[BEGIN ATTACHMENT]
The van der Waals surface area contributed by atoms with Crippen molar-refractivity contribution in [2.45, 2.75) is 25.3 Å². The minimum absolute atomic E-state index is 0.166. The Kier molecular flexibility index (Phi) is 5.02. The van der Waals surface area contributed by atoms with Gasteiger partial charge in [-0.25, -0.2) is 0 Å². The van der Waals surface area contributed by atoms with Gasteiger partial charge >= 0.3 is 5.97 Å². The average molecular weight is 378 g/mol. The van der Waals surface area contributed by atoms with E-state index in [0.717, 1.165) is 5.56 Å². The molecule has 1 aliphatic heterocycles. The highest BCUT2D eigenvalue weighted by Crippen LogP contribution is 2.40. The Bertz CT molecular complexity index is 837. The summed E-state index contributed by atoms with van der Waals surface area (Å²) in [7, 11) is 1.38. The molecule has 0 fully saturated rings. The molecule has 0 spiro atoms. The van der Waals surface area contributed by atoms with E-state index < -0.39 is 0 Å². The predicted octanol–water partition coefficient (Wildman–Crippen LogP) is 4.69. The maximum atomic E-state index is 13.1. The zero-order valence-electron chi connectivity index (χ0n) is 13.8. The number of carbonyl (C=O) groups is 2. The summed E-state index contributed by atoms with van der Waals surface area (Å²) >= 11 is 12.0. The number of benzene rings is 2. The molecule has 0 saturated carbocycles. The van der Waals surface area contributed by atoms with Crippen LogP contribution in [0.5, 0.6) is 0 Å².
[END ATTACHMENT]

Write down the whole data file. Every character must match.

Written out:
The van der Waals surface area contributed by atoms with Crippen molar-refractivity contribution in [2.45, 2.75) is 25.3 Å². The minimum absolute atomic E-state index is 0.166. The Kier molecular flexibility index (Phi) is 5.02. The van der Waals surface area contributed by atoms with Gasteiger partial charge in [-0.25, -0.2) is 0 Å². The van der Waals surface area contributed by atoms with Gasteiger partial charge >= 0.3 is 5.97 Å². The average molecular weight is 378 g/mol. The van der Waals surface area contributed by atoms with E-state index in [0.717, 1.165) is 5.56 Å². The molecule has 1 aliphatic heterocycles. The highest BCUT2D eigenvalue weighted by Crippen LogP contribution is 2.40. The Bertz CT molecular complexity index is 837. The summed E-state index contributed by atoms with van der Waals surface area (Å²) in [7, 11) is 1.38. The molecule has 0 fully saturated rings. The molecule has 0 spiro atoms. The van der Waals surface area contributed by atoms with E-state index < -0.39 is 0 Å². The predicted octanol–water partition coefficient (Wildman–Crippen LogP) is 4.69. The maximum atomic E-state index is 13.1. The zero-order valence-electron chi connectivity index (χ0n) is 13.8. The number of carbonyl (C=O) groups is 2. The summed E-state index contributed by atoms with van der Waals surface area (Å²) >= 11 is 12.0. The number of benzene rings is 2. The molecule has 0 saturated carbocycles. The van der Waals surface area contributed by atoms with Crippen LogP contribution in [0.5, 0.6) is 0 Å².